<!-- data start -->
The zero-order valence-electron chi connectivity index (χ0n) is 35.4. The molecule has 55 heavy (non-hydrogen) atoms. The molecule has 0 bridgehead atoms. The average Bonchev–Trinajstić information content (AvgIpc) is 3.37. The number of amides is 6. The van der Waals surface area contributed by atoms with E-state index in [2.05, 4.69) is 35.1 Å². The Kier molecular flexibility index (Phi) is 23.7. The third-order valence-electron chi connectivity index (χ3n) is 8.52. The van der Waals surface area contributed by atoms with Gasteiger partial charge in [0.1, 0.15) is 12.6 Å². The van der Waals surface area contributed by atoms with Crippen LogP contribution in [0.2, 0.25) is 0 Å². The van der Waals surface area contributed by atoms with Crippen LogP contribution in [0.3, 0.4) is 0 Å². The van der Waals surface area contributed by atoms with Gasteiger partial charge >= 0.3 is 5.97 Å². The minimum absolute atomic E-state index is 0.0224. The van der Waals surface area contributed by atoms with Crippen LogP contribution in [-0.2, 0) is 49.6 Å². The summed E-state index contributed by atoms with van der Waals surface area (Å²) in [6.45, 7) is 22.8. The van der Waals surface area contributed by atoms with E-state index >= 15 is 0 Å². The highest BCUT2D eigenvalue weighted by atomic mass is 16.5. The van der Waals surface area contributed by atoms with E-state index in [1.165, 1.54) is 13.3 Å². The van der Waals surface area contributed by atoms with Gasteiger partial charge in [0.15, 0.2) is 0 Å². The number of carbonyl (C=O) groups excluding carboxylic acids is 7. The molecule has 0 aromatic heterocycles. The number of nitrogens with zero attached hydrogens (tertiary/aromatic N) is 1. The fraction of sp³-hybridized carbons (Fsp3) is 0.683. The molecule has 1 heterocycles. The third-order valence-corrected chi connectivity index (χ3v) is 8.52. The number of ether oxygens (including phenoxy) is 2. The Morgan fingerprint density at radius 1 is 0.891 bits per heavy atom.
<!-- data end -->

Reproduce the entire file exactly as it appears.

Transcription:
The zero-order valence-electron chi connectivity index (χ0n) is 35.4. The molecule has 55 heavy (non-hydrogen) atoms. The molecule has 0 bridgehead atoms. The average Bonchev–Trinajstić information content (AvgIpc) is 3.37. The number of amides is 6. The van der Waals surface area contributed by atoms with E-state index in [2.05, 4.69) is 35.1 Å². The Kier molecular flexibility index (Phi) is 23.7. The third-order valence-electron chi connectivity index (χ3n) is 8.52. The van der Waals surface area contributed by atoms with Gasteiger partial charge in [0.1, 0.15) is 12.6 Å². The van der Waals surface area contributed by atoms with Crippen LogP contribution in [0.2, 0.25) is 0 Å². The van der Waals surface area contributed by atoms with Crippen LogP contribution in [0.3, 0.4) is 0 Å². The van der Waals surface area contributed by atoms with Gasteiger partial charge >= 0.3 is 5.97 Å². The minimum absolute atomic E-state index is 0.0224. The van der Waals surface area contributed by atoms with Crippen LogP contribution in [-0.2, 0) is 49.6 Å². The summed E-state index contributed by atoms with van der Waals surface area (Å²) in [6.45, 7) is 22.8. The van der Waals surface area contributed by atoms with E-state index >= 15 is 0 Å². The highest BCUT2D eigenvalue weighted by atomic mass is 16.5. The van der Waals surface area contributed by atoms with E-state index in [1.165, 1.54) is 13.3 Å². The van der Waals surface area contributed by atoms with Gasteiger partial charge in [0.15, 0.2) is 0 Å². The number of carbonyl (C=O) groups excluding carboxylic acids is 7. The molecule has 0 aromatic heterocycles. The number of nitrogens with zero attached hydrogens (tertiary/aromatic N) is 1. The fraction of sp³-hybridized carbons (Fsp3) is 0.683. The molecule has 1 heterocycles. The third-order valence-corrected chi connectivity index (χ3v) is 8.52. The number of ether oxygens (including phenoxy) is 2. The Morgan fingerprint density at radius 1 is 0.891 bits per heavy atom.